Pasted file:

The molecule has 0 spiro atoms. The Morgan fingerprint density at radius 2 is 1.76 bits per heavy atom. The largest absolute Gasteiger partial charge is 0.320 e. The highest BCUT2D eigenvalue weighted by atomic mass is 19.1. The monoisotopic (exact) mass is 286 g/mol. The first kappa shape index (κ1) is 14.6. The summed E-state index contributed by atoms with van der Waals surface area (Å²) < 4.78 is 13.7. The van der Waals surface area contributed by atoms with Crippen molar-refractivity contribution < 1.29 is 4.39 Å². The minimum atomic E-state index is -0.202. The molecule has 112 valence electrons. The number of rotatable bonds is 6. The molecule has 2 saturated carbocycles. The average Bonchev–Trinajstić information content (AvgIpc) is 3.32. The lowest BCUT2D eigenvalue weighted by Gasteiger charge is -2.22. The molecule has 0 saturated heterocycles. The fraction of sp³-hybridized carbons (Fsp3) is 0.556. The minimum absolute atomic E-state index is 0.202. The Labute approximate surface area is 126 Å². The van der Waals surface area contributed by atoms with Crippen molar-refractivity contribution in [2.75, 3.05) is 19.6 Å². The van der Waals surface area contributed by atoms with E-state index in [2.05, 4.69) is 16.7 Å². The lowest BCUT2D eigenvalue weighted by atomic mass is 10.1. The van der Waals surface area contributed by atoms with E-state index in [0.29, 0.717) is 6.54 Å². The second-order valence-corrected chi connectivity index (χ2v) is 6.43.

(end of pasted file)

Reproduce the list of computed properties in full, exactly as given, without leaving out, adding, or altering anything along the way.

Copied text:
The molecule has 0 spiro atoms. The Morgan fingerprint density at radius 2 is 1.76 bits per heavy atom. The largest absolute Gasteiger partial charge is 0.320 e. The highest BCUT2D eigenvalue weighted by atomic mass is 19.1. The monoisotopic (exact) mass is 286 g/mol. The first kappa shape index (κ1) is 14.6. The summed E-state index contributed by atoms with van der Waals surface area (Å²) < 4.78 is 13.7. The van der Waals surface area contributed by atoms with Crippen molar-refractivity contribution < 1.29 is 4.39 Å². The minimum atomic E-state index is -0.202. The molecule has 112 valence electrons. The number of rotatable bonds is 6. The molecule has 2 saturated carbocycles. The average Bonchev–Trinajstić information content (AvgIpc) is 3.32. The lowest BCUT2D eigenvalue weighted by Gasteiger charge is -2.22. The molecule has 0 saturated heterocycles. The fraction of sp³-hybridized carbons (Fsp3) is 0.556. The minimum absolute atomic E-state index is 0.202. The Labute approximate surface area is 126 Å². The van der Waals surface area contributed by atoms with Crippen molar-refractivity contribution in [2.75, 3.05) is 19.6 Å². The van der Waals surface area contributed by atoms with E-state index in [2.05, 4.69) is 16.7 Å². The lowest BCUT2D eigenvalue weighted by atomic mass is 10.1. The van der Waals surface area contributed by atoms with E-state index in [0.29, 0.717) is 6.54 Å². The second-order valence-corrected chi connectivity index (χ2v) is 6.43.